3 arrested trying to reclaim tent city
By ABHI RAGHUNATHAN
Published May 4, 2007
ST. PETERSBURG - A small protest against the city's closing of tent city ended Thursday with the arrests of three people who refused to leave the grassy lot, including a prominent advocate for the homeless.
Eric Rubin, 52, and two homeless people set up a few tents on the grounds of what had been the city-sanctioned tent city Wednesday afternoon, a day after the last few remaining residents left, and said they would not move despite warnings from police. Rubin said they wanted to make a political statement about the city's treatment of the homeless.
"We're going to do civil disobedience, " Rubin said before police moved in.
By Thursday morning, a dozen new tents had sprung up on the lot along Fourth Avenue N, and police decided to take action. After warning the handful of people to leave and offering them space in shelters, police arrested three on misdemeanor trespassing charges: Rubin, Stephen Welsh, 51, and Debra Snively, also 51.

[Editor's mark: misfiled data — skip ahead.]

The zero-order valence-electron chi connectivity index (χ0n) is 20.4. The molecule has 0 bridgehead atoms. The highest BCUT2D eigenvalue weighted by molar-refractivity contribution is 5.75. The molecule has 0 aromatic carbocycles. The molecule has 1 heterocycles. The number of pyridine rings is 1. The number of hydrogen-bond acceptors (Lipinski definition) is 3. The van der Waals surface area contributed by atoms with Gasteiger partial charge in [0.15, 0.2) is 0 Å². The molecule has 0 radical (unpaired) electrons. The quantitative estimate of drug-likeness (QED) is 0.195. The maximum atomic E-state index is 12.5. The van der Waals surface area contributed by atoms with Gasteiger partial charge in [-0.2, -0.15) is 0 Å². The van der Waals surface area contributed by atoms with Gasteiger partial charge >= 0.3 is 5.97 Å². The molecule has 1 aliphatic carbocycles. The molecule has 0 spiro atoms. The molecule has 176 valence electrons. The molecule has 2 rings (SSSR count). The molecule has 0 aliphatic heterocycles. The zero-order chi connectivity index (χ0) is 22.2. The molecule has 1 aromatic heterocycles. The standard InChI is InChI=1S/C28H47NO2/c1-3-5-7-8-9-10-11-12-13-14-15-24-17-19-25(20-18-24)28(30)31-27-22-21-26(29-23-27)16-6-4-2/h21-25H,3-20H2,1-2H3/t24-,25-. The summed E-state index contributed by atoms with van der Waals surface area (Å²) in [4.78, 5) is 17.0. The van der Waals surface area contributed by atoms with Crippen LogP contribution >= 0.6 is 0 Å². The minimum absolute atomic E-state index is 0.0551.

The arrests were routine, though officers had to carry Rubin out of a tent when he refused to leave, then stand him up and walk him to a van.
Deputy Mayor Goliath Davis said he respected the desire of advocates to make a political statement, but said "there's no need for lawlessness."
Just minutes after the press conference ended, police began the arrests and then packed up the tents and belongings left on the site to store. Their approach was in stark contrast with actions in January, when the department received widespread criticism after officers slashed tents with box cutters.
Rev. Bruce Wright, an advocate for the homeless, said he and Rubin wanted to allow homeless people to move into tent city when others left, but the city opposed that plan. Wright said many who left the tent city are back on the streets.
"This has not been a success, " Wright said. "This has been a scam."
Times photographer James Borchuk contributed to this report.